The Runaways: A Trilogy of Short Love Stories is a collection of short fiction all about the same couple. This is the opening extract from the first book in the trilogy, also called The Runaways. Find out what happens next and where the other two stories take this rebellious, spirited couple by downloading the trilogy from Amazon.
“Run away with me,” he said. “Let’s do it.”
“Let’s run away and get married,”
It wasn’t a shock to hear, but it still sounded foreign and forbidden.
“But we can’t. We can’t just go and…” I half believed it. Where would we go? What would we do? What would they say?
“Of course we can. Who’s going to stop us?” He had a determined smile, like a child.
Stepping in closer, he reached for my hand. The feelings I sheltered for him charged through me, thrilling and fulfilling. Surely that would never change?
“See. You can’t give me a reason why we shouldn’t.”
“They love you, I love you. They’ll understand.”
I pulled away and sat down on my bed, feeling weighed down by the potential for disobedience.
“But where will we go?”
“I don’t know. Gretna Green?” He sat beside me.
“That’s so obvious. And a little tacky,” I squeezed his leg and felt the curved edge of his kneecap through his trousers. How I loved his skinny legs.
“We’ll go wherever you want. How about Bath? You said you loved it there.”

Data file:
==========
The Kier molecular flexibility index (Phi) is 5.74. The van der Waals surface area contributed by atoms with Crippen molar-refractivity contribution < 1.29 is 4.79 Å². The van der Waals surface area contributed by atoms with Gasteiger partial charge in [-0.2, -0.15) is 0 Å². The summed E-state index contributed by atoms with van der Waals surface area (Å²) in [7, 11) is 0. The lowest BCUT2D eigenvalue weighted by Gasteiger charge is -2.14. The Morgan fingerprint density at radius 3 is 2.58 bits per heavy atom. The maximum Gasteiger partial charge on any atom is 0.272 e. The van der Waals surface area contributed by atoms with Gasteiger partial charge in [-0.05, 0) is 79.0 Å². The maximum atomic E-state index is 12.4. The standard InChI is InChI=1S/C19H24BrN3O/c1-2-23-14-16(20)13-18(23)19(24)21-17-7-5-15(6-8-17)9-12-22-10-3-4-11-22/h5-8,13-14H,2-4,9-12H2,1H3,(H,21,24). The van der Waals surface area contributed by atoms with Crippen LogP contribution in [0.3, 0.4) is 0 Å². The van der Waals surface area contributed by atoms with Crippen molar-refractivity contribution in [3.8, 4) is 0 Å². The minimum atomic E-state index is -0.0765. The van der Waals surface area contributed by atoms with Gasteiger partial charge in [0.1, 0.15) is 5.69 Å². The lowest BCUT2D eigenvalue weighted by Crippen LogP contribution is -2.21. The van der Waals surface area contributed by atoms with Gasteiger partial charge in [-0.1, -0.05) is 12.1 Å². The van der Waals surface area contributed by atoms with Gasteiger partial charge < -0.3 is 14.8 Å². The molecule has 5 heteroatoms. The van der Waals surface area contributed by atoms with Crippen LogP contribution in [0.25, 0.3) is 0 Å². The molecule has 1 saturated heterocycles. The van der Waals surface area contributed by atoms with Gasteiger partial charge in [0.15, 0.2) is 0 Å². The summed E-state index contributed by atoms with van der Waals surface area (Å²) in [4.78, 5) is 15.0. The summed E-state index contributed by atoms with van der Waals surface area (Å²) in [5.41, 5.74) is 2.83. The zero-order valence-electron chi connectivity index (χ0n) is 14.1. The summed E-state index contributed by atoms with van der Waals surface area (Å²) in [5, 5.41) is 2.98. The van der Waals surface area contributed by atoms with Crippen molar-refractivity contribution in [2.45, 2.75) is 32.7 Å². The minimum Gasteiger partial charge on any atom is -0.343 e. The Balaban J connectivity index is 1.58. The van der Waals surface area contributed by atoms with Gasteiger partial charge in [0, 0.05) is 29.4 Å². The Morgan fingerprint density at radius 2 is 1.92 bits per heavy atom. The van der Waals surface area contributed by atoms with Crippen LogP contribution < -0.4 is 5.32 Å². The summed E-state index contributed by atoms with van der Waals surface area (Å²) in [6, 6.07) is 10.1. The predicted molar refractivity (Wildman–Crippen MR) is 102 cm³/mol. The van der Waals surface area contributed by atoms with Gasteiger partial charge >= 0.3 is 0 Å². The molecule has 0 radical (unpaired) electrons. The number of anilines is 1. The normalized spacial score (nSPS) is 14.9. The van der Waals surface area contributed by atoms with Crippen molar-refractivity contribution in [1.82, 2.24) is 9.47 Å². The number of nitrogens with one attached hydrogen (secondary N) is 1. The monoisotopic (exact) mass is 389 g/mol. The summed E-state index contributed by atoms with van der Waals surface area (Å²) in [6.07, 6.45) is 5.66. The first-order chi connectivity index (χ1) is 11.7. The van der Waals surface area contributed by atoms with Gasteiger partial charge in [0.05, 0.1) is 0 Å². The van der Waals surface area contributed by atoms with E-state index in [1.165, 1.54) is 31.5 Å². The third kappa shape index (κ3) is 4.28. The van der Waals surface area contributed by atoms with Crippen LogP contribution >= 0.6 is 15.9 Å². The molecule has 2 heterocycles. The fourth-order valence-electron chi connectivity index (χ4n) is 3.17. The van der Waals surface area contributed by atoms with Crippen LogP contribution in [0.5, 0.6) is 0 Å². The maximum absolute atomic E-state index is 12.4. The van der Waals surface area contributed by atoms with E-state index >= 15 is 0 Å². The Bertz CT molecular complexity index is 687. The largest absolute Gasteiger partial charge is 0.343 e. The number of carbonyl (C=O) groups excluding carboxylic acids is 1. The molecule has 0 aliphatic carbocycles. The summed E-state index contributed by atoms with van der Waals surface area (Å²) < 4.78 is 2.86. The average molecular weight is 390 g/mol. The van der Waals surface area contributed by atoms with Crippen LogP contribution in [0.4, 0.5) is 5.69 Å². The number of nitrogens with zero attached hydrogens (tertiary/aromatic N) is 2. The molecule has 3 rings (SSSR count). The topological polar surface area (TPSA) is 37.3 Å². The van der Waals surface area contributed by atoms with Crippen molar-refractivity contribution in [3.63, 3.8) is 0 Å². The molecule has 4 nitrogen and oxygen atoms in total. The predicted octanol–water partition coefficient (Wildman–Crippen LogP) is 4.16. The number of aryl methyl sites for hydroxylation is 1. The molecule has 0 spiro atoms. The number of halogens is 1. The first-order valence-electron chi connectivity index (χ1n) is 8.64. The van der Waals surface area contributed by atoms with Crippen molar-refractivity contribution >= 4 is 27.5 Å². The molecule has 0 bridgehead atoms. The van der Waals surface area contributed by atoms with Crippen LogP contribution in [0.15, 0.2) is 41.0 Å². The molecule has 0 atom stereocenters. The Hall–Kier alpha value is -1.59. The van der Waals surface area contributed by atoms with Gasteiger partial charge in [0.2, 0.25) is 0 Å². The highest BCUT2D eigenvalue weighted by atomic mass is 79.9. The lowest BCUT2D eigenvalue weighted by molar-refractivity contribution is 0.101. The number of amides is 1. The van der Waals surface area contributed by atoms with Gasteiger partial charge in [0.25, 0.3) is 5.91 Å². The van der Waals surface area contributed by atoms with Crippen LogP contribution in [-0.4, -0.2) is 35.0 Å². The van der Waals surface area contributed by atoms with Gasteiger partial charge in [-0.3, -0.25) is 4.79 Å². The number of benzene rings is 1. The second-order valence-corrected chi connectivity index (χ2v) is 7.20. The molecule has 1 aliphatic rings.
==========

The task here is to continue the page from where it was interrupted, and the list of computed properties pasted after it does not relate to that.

I went with my family a few years ago, when I was still living at home. The golden greystone of the Regency properties, the steam that rose from the Roman baths, the tearoom I ate too much coffee cake in. It was a happy day.
“Yes. Bath is beautiful.”
“That’s where we’ll go then,”
“How will we get there?”
“We’ll take the first train tomorrow morning.”
I glanced at my watch, the gold one my sister gave me for my eighteenth birthday. “It’s already tomorrow morning,”
“Even better!” He stood up. “I’ll book us a taxi to take us to the station. We can spend the rest of the night in that greasy spoon opposite. We’ll eat bacon butties and drink tea until it’s time to catch our train,”
“And where will we stay in Bath?”
“In a hotel. The best, most expensive hotel we can find,”
“Yes. It’s my treat,” he silenced me. Everyone gossiped about how rich he was, but only I knew it for a fact.
“I’ll be back,” he said and then he was gone.
I took in a deep breath and wrapped my cardigan around me. Made of pure merino wool, it was warm and carried the smell of my perfume. I thought about Lucy next door, Debbie across from me and Georgie down the hall. This late at night they were most likely all sleeping thoughtlessly or watching TV in their rooms. I wanted to tell them – share my rebellion and my joy - but I feared even their reaction. Eloping to get married wasn’t something that happened everyday on our corridor.